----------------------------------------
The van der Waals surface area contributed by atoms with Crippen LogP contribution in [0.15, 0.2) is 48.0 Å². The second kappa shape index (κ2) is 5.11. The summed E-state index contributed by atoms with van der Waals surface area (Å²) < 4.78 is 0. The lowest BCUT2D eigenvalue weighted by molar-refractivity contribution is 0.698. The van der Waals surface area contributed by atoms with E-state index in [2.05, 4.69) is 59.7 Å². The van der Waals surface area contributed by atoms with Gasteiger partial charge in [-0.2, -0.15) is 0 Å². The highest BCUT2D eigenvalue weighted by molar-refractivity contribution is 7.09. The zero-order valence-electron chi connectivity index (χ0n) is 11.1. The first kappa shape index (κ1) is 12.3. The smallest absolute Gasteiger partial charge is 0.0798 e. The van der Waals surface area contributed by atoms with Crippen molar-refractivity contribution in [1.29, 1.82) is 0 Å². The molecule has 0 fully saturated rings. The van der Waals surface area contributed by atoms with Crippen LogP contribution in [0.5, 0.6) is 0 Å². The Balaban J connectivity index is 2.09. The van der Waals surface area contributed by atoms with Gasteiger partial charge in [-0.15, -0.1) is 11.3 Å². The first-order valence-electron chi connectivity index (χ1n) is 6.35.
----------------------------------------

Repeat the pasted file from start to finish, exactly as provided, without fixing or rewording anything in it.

The van der Waals surface area contributed by atoms with Crippen LogP contribution in [0.15, 0.2) is 48.0 Å². The second kappa shape index (κ2) is 5.11. The summed E-state index contributed by atoms with van der Waals surface area (Å²) < 4.78 is 0. The lowest BCUT2D eigenvalue weighted by molar-refractivity contribution is 0.698. The van der Waals surface area contributed by atoms with E-state index in [2.05, 4.69) is 59.7 Å². The van der Waals surface area contributed by atoms with Gasteiger partial charge in [-0.2, -0.15) is 0 Å². The highest BCUT2D eigenvalue weighted by molar-refractivity contribution is 7.09. The zero-order valence-electron chi connectivity index (χ0n) is 11.1. The first kappa shape index (κ1) is 12.3. The smallest absolute Gasteiger partial charge is 0.0798 e. The van der Waals surface area contributed by atoms with Crippen molar-refractivity contribution in [1.29, 1.82) is 0 Å². The molecule has 0 fully saturated rings. The van der Waals surface area contributed by atoms with Crippen LogP contribution in [0.5, 0.6) is 0 Å². The Balaban J connectivity index is 2.09. The van der Waals surface area contributed by atoms with Gasteiger partial charge in [-0.15, -0.1) is 11.3 Å². The first-order valence-electron chi connectivity index (χ1n) is 6.35.